Future of the Fiduciary Rules in a Nutshell
A blog by Rich Rausser, CFC, QPA, QKA, Senior Vice President, Pentegra Retirement Services
These are uncertain times on a number of fronts, as the Trump administration continues to navigate its way through a thicket of issues, from immigration and Obamacare to international relations and trade agreements.
The future of yet another matter also remains unclear: what shape changes to the fiduciary standard as applied under the Employee Retirement Income Security Act of 1974 (ERISA) will take.
If, of course, there are any changes.
Following five years’ worth of development and debate, the new fiduciary rule was finalized by the U.S. Department of Labor (DOL) last April and was scheduled to go into effect on April 10, 2017. One of the major changes was the implementation of conflict of interest rules, whereby the DOL expanded the definition of who could be classified as a fiduciary.
Essentially, under the new rules anyone serving as an ERISA fiduciary has the authority to control and manage the operation of a retirement plan, but must do so solely in the best interest of plan participants and beneficiaries.
A considerable amount of confusion and concern has been the result for those in and around the 401(k) industry, centered around the question of whether the new reporting and compliance requirements will make client service more expensive and ultimately force brokers to abandon clients with smaller accounts.
However, with April 10 not all that far away, the new administration has thrown another monkey wrench into proceedings. In a February 3 memorandum, the White House ordered the DOL to reevaluate, defer implementation and consider rescinding the new fiduciary rule. In response, acting Secretary of Labor Ed Hughes issued a statement saying that “The Department of Labor will now consider its legal options to delay the applicability date as we comply with the President’s memorandum.”
(Trump’s latest nominee for DOL Secretary, Florida International University College of Law dean Alex Acosta, was still awaiting Senate confirmation at the time of this writing.)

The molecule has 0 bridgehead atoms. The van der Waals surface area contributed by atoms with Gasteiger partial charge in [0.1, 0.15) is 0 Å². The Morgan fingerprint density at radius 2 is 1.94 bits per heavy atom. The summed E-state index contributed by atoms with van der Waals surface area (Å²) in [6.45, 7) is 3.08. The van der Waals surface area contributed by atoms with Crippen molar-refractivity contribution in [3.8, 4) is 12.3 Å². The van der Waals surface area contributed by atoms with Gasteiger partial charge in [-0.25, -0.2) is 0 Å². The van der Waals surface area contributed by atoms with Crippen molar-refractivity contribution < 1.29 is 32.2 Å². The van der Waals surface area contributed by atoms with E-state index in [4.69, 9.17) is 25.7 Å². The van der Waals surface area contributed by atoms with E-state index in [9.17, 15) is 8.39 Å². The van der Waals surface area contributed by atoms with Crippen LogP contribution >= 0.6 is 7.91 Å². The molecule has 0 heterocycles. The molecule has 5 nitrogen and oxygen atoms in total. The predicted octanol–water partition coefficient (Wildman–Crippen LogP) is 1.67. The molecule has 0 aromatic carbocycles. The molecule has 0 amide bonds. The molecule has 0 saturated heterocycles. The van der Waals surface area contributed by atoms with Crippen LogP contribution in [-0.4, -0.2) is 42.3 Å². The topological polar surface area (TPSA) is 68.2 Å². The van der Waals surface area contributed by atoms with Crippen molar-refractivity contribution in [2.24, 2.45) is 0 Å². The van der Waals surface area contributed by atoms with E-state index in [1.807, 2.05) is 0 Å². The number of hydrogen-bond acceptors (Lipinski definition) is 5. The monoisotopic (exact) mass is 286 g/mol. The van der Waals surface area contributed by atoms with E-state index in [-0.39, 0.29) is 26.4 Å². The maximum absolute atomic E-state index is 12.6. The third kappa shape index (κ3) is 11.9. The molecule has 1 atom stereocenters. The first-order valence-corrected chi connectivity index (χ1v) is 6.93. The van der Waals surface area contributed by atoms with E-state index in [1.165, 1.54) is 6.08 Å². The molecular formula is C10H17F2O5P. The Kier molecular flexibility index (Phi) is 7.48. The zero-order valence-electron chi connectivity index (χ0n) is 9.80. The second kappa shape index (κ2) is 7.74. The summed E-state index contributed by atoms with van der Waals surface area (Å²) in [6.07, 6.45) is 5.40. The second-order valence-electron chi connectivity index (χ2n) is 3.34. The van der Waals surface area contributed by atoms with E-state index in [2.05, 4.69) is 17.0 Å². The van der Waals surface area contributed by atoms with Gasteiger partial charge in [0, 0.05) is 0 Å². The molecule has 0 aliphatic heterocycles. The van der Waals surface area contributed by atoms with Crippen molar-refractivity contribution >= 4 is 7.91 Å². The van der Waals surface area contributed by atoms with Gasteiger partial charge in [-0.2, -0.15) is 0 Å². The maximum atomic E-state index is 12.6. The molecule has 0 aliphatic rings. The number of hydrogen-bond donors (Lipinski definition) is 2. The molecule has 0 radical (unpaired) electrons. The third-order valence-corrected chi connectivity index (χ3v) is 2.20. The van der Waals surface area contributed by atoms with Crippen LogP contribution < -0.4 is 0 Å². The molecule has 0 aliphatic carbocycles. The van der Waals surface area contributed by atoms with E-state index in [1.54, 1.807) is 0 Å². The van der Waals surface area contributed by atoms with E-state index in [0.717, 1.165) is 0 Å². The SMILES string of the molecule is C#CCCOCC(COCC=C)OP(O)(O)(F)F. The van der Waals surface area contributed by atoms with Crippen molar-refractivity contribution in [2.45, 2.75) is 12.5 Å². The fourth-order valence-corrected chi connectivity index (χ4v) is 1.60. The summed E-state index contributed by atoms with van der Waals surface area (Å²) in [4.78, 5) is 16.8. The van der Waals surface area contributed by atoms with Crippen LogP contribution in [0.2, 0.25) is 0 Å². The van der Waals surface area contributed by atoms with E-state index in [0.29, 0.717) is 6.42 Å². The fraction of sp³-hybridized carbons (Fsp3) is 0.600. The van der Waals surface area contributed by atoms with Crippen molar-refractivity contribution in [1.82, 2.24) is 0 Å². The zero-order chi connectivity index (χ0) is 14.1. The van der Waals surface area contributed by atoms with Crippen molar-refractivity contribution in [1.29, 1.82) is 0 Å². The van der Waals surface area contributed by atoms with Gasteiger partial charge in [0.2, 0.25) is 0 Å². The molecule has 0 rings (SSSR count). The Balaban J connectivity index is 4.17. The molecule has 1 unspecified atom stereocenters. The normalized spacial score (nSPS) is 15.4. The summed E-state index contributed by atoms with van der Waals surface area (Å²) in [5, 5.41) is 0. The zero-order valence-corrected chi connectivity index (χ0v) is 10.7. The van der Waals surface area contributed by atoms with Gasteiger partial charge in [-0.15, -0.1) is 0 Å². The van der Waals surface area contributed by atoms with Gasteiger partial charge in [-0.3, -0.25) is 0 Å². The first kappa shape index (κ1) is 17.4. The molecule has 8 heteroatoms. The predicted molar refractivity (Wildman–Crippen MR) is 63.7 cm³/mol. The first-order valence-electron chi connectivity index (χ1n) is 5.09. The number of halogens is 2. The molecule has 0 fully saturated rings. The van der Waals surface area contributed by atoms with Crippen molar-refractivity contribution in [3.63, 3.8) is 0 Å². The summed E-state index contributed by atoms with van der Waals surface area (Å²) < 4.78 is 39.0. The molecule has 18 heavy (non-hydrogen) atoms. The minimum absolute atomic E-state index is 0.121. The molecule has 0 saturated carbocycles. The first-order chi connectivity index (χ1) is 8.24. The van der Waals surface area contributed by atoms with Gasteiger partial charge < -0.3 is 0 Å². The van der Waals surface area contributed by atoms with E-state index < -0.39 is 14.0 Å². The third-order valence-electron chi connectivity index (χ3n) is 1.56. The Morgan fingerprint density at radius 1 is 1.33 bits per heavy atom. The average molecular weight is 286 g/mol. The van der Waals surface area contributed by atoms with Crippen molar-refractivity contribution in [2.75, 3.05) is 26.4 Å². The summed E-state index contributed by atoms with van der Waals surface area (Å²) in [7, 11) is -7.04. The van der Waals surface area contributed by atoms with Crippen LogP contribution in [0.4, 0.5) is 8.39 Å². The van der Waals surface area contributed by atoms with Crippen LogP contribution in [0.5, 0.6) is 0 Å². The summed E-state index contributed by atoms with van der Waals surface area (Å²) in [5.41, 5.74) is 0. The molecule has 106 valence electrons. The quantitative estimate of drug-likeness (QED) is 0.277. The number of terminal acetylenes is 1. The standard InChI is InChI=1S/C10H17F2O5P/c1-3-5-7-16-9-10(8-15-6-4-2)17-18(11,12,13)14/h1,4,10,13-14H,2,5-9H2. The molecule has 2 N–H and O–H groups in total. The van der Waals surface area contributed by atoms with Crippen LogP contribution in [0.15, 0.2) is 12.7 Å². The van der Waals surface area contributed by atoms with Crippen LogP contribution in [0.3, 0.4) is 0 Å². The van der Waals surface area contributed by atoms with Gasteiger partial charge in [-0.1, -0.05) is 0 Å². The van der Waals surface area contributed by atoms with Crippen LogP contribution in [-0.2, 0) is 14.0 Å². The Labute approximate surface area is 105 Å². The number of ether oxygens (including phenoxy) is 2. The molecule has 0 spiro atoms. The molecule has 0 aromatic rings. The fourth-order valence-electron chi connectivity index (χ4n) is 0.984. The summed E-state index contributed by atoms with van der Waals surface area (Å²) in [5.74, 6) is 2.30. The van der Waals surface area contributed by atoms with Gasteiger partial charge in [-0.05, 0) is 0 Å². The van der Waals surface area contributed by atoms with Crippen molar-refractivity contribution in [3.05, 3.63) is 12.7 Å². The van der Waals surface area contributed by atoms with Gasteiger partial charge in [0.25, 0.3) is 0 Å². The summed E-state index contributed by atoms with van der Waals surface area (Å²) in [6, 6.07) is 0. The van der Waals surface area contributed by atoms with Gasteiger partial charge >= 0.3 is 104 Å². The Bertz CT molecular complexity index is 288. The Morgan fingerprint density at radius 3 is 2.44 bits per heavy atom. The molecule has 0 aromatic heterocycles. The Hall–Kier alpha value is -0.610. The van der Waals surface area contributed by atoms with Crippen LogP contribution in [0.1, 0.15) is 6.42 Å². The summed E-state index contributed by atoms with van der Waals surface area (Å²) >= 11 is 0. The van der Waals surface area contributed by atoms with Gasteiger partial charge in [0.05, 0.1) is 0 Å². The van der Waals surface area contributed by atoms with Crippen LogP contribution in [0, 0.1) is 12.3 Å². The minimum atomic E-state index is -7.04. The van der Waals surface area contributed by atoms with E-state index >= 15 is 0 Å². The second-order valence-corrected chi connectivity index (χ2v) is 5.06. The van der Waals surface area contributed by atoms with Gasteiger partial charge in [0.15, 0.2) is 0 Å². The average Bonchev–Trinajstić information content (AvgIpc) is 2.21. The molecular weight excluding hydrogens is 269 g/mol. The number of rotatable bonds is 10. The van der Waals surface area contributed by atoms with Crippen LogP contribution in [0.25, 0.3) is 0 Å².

Underlying this is a simple question: Do people trust their financial advisors? Many investors do not realize that, as things currently stand, their advisors oftentimes are not held to a fiduciary standard of care … that is, they are not required to put their clients’ interests first.
To illustrate: If I give you advice to purchase Annuity A over Annuity B, and I get paid more to sell Annuity A, that’s obviously a conflict of interest. But arguably every commercial transaction involves some sort of conflict of interest between the buyer and seller.
One of the outcomes of ERISA was to create a completely different way of regulating fiduciary behavior specifically in retirement plans, except for IRAs. Now the DOL is extending fiduciary obligations to IRAs. Under the new rules, an advisor must put his or her clients’ best interests first; special protections kick in when the advisor has a conflict of interest.
Left open to interpretation is when you can be considered to be giving advice. Salespeople, for example, are normally not seen as fiduciaries. But the new DOL rules sweep more people in to the fiduciary standard … though the DOL does not have the authority to extend that standard to non-retirement accounts.
The ordinary investor might say that this is fine, and most advisors have no problem with taking a “client first” approach, and in fact are already doing so. But when you continue drilling down to the commissions vs. fee argument, what then? Some believe that commissions promote a “me first” attitude by sellers more than do fees, though there is conflicting evidence about that.
Meanwhile, what about the Securities & Exchange Commission (SEC)? The SEC has recommended that there should be a uniform fiduciary standard of care for financial advisors across the board, not just when it comes to retirement accounts.
It seems likely that, as has been predicted by some experts, the Trump administration will delay that fast-approaching April 10 deadline by up to 180 days before making a final decision on the new DOL rules. As I see it, there are five possible outcomes for IRAs here:
- The new DOL rules stand, mostly unchanged
- The DOL rules are significantly modified
- The SEC and common law govern IRAs
- IRAs are pulled out of the DOL’s oversight entirely, without the SEC getting involved
- The DOL rules are revoked, and we revert to pre-2016 conditions.
I believe the first possibility is unlikely, and that there is a good chance of the second occurring, with a uniform fiduciary standard of care the probable result.
So what should you be doing as we continue to wait for a final decision? I recommend adhering to the universal fiduciary principles under any and all rules:
- Loyalty (“customer first”)
- Proper handling of conflicts of interest
- Effective disclosure
- Costs and compensation must be reasonable
There is one thing I believe we can all rely upon: We are not done with the conversation around fiduciary standards – not by a long shot. We could, and probably will, be dealing with this question for years.
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